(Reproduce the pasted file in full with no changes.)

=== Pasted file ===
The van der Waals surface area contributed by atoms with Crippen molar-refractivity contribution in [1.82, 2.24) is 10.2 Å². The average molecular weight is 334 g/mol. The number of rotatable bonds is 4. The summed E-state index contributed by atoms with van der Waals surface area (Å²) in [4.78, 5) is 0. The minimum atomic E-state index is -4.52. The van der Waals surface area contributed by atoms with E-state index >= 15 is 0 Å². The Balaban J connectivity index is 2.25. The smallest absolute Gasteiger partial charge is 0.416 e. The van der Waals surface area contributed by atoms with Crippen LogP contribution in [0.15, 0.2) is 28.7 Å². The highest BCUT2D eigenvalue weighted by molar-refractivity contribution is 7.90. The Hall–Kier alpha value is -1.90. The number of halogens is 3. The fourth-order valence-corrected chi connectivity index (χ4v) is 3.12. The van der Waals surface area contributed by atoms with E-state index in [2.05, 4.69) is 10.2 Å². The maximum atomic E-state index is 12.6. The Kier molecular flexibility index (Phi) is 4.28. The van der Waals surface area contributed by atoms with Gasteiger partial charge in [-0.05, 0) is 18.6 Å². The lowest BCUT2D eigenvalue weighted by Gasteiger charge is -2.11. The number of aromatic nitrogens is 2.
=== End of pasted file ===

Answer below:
The van der Waals surface area contributed by atoms with Crippen molar-refractivity contribution in [1.82, 2.24) is 10.2 Å². The average molecular weight is 334 g/mol. The number of rotatable bonds is 4. The summed E-state index contributed by atoms with van der Waals surface area (Å²) in [4.78, 5) is 0. The minimum atomic E-state index is -4.52. The van der Waals surface area contributed by atoms with E-state index >= 15 is 0 Å². The Balaban J connectivity index is 2.25. The smallest absolute Gasteiger partial charge is 0.416 e. The van der Waals surface area contributed by atoms with Crippen LogP contribution in [0.15, 0.2) is 28.7 Å². The highest BCUT2D eigenvalue weighted by molar-refractivity contribution is 7.90. The Hall–Kier alpha value is -1.90. The number of halogens is 3. The fourth-order valence-corrected chi connectivity index (χ4v) is 3.12. The van der Waals surface area contributed by atoms with E-state index in [2.05, 4.69) is 10.2 Å². The maximum atomic E-state index is 12.6. The Kier molecular flexibility index (Phi) is 4.28. The van der Waals surface area contributed by atoms with Gasteiger partial charge in [-0.05, 0) is 18.6 Å². The lowest BCUT2D eigenvalue weighted by Gasteiger charge is -2.11. The number of aromatic nitrogens is 2.